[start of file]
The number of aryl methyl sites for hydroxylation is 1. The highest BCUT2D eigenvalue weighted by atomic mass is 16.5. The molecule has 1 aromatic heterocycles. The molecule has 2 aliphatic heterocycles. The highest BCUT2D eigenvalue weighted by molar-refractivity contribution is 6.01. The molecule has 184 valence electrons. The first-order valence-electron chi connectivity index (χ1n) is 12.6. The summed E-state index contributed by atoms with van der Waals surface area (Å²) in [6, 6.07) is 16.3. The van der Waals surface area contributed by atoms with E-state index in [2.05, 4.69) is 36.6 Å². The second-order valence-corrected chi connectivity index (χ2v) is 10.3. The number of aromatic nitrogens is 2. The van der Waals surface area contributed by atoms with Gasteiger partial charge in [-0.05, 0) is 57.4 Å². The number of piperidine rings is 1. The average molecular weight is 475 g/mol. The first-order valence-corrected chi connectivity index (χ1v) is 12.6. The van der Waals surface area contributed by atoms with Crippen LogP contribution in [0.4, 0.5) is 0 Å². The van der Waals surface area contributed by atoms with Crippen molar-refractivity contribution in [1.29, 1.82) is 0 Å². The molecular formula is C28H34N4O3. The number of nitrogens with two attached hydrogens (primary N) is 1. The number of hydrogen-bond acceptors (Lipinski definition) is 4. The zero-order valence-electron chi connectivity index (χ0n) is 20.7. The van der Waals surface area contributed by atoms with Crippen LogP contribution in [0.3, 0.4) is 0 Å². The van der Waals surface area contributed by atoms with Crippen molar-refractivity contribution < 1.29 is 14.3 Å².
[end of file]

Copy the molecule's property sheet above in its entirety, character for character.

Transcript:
The number of aryl methyl sites for hydroxylation is 1. The highest BCUT2D eigenvalue weighted by atomic mass is 16.5. The molecule has 1 aromatic heterocycles. The molecule has 2 aliphatic heterocycles. The highest BCUT2D eigenvalue weighted by molar-refractivity contribution is 6.01. The molecule has 184 valence electrons. The first-order valence-electron chi connectivity index (χ1n) is 12.6. The summed E-state index contributed by atoms with van der Waals surface area (Å²) in [6, 6.07) is 16.3. The van der Waals surface area contributed by atoms with E-state index in [2.05, 4.69) is 36.6 Å². The second-order valence-corrected chi connectivity index (χ2v) is 10.3. The number of aromatic nitrogens is 2. The van der Waals surface area contributed by atoms with Gasteiger partial charge in [-0.05, 0) is 57.4 Å². The number of piperidine rings is 1. The average molecular weight is 475 g/mol. The first-order valence-corrected chi connectivity index (χ1v) is 12.6. The van der Waals surface area contributed by atoms with Crippen LogP contribution in [0.4, 0.5) is 0 Å². The van der Waals surface area contributed by atoms with Crippen molar-refractivity contribution in [1.29, 1.82) is 0 Å². The molecular formula is C28H34N4O3. The number of nitrogens with two attached hydrogens (primary N) is 1. The number of hydrogen-bond acceptors (Lipinski definition) is 4. The zero-order valence-electron chi connectivity index (χ0n) is 20.7. The van der Waals surface area contributed by atoms with Crippen LogP contribution in [0.3, 0.4) is 0 Å². The van der Waals surface area contributed by atoms with Crippen molar-refractivity contribution < 1.29 is 14.3 Å².